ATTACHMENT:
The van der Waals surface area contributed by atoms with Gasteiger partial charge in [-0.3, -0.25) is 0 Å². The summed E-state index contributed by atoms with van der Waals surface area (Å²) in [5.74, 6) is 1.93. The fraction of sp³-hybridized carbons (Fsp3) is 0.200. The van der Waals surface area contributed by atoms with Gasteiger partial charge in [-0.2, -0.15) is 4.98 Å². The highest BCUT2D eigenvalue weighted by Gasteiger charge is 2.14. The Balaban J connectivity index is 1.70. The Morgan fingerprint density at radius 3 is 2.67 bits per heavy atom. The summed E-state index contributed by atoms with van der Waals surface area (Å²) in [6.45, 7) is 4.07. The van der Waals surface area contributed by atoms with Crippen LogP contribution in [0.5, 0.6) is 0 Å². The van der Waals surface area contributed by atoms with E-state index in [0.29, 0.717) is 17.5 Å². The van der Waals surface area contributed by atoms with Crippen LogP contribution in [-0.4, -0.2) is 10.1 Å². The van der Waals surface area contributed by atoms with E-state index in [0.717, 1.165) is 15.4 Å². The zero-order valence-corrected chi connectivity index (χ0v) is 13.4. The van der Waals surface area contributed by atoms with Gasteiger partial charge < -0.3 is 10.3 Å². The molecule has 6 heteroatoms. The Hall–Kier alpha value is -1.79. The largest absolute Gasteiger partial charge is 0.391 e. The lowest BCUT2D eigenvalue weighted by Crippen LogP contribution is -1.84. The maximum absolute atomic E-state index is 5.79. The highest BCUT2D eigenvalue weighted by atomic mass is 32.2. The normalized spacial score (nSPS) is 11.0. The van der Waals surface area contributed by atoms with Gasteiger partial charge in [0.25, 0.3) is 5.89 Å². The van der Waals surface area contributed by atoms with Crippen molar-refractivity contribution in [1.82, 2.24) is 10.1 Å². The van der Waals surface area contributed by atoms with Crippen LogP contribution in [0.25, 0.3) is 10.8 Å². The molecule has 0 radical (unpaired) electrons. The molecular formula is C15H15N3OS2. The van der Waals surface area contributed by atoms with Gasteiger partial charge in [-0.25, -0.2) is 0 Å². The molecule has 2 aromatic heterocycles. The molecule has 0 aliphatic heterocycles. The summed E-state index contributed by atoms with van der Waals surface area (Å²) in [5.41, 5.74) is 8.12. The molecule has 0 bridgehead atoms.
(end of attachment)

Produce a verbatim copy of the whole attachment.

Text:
The van der Waals surface area contributed by atoms with Gasteiger partial charge in [-0.3, -0.25) is 0 Å². The summed E-state index contributed by atoms with van der Waals surface area (Å²) in [5.74, 6) is 1.93. The fraction of sp³-hybridized carbons (Fsp3) is 0.200. The van der Waals surface area contributed by atoms with Gasteiger partial charge in [-0.2, -0.15) is 4.98 Å². The highest BCUT2D eigenvalue weighted by Gasteiger charge is 2.14. The Balaban J connectivity index is 1.70. The Morgan fingerprint density at radius 3 is 2.67 bits per heavy atom. The summed E-state index contributed by atoms with van der Waals surface area (Å²) in [6.45, 7) is 4.07. The van der Waals surface area contributed by atoms with Crippen LogP contribution in [0.5, 0.6) is 0 Å². The van der Waals surface area contributed by atoms with E-state index in [0.29, 0.717) is 17.5 Å². The van der Waals surface area contributed by atoms with Crippen LogP contribution in [-0.4, -0.2) is 10.1 Å². The van der Waals surface area contributed by atoms with E-state index in [0.717, 1.165) is 15.4 Å². The zero-order valence-corrected chi connectivity index (χ0v) is 13.4. The van der Waals surface area contributed by atoms with Gasteiger partial charge < -0.3 is 10.3 Å². The molecule has 6 heteroatoms. The Hall–Kier alpha value is -1.79. The largest absolute Gasteiger partial charge is 0.391 e. The lowest BCUT2D eigenvalue weighted by Crippen LogP contribution is -1.84. The maximum absolute atomic E-state index is 5.79. The highest BCUT2D eigenvalue weighted by atomic mass is 32.2. The normalized spacial score (nSPS) is 11.0. The van der Waals surface area contributed by atoms with Gasteiger partial charge in [0.25, 0.3) is 5.89 Å². The van der Waals surface area contributed by atoms with Crippen molar-refractivity contribution in [1.82, 2.24) is 10.1 Å². The van der Waals surface area contributed by atoms with Crippen LogP contribution in [0.25, 0.3) is 10.8 Å². The molecule has 0 radical (unpaired) electrons. The molecular formula is C15H15N3OS2. The van der Waals surface area contributed by atoms with Gasteiger partial charge in [-0.25, -0.2) is 0 Å². The molecule has 2 aromatic heterocycles. The molecule has 0 aliphatic heterocycles. The summed E-state index contributed by atoms with van der Waals surface area (Å²) in [5.41, 5.74) is 8.12. The molecule has 0 bridgehead atoms.